Shore power cords make an important and often unrecognized contribution to boating convenience. These flexible power cords make the connection between marina utilities and your vessel's power distribution system. Improper use and poor maintenance can cause serious injury or death, damage to vessels and unplanned repair costs.
 Two of the most popular flavors of shore power are 30 ampere 125 volt (NEMA L5-30) and 50 ampere 125/250 volt (NEMA SS-2) configurations. Power cords are designed to avoid mix ups between different types of plugs. The basic concept is to not force a plug into a receptacle. As long as the L-shape terminals of marine shore power plugs remain unaltered, it is hard to plug your boat into the wrong type of shore power. Forcing a modified 30 ampere 125 volt plug into a 50 ampere 125/250 volt receptacle can produce disastrous results.
 Forcing the wrong type of shore power plug into a receptacle or using a makeshift plug can inadvertently allow current to enter the water. Alternating current leakage into the water will often not open protective circuit breakers and will endanger anyone who might be in contact with the water. Leakage can also cause damage to boats and marina docks and mooring systems from electrolytic corrosion. A bad neutral or ground wire in a single boat can result in electrolysis throughout the marina showing up as excessive zinc wear or worse; damage to outdrives, propellers, struts, rudders and thru-hulls.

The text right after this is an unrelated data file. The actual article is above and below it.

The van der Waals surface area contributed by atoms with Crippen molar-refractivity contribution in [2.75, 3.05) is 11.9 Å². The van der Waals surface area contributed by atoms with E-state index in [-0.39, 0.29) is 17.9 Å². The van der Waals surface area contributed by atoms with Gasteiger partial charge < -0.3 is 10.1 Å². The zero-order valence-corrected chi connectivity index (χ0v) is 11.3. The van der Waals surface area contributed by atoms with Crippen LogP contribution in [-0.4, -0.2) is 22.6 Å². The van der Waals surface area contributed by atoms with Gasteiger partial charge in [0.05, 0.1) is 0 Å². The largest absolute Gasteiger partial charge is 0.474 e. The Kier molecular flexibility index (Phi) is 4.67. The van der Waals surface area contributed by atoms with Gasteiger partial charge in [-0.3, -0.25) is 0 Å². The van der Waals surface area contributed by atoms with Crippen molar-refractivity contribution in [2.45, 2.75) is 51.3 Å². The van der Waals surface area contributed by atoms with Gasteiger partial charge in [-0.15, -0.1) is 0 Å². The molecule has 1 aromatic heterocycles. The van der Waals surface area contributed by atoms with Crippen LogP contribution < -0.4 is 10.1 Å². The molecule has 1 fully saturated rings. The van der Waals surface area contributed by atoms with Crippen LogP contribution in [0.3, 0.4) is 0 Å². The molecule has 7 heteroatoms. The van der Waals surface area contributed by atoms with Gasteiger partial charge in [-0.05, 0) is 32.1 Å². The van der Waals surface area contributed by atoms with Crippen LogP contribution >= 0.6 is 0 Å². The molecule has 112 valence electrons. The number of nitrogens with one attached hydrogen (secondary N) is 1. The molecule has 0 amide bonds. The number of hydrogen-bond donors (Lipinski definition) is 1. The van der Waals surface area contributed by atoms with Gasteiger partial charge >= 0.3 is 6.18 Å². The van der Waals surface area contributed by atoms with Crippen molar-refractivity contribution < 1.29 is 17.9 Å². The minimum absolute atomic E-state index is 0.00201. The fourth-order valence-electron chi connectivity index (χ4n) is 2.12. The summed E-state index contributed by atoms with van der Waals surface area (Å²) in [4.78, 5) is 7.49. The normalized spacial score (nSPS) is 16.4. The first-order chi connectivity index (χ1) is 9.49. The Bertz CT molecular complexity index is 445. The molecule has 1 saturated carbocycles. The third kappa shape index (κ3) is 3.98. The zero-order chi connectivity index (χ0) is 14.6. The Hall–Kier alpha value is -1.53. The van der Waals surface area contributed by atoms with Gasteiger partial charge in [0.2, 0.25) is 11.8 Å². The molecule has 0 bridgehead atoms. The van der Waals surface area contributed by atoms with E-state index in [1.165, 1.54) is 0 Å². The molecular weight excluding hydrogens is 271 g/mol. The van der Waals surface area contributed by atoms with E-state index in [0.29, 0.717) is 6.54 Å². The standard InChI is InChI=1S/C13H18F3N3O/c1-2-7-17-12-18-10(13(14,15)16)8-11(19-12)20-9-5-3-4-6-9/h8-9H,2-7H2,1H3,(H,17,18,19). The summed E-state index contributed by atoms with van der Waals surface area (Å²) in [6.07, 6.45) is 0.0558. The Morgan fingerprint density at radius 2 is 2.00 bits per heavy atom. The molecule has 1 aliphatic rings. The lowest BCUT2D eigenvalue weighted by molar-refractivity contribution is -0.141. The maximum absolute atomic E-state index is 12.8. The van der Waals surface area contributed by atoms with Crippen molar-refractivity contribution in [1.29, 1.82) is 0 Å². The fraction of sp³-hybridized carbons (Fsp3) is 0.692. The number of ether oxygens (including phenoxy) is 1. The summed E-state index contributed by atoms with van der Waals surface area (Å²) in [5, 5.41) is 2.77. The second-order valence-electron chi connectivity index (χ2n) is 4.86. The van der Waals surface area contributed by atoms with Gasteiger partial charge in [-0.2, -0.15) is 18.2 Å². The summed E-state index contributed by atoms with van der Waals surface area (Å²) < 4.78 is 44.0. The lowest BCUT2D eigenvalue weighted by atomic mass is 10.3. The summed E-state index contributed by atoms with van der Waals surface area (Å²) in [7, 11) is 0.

Current leaking into salt water poses less of a problem that the same current being discharged into fresh water. Salt water is conductive and will carry current to earth ground. Fresh water is a poor conductor and leaking current will set up an electrical field around a vessel that is dangerous to swimmers. An amazingly small amount of current can paralyze a swimmer and cause drowning.
 Corroded power cord terminals are a sign of either salt water corrosion and/or the result of drawing too much power from the cord. A new 30 ampere cord typically can be used to draw about 20–25 ampere; drawing more power even temporarily, can alter the chemistry of the terminal ends through heating. The result of overdrawing current from a cord is that it will become more resistive to current flow and will require more current to supply the needed power for your boat.
 Think of a water hose with a slight bend in it, to get the same volume of water from the end as a hose without the bend, you will have to provide more pressure at the source. Winter customers can see significantly higher electric bills due to the use of older, corroded power cords.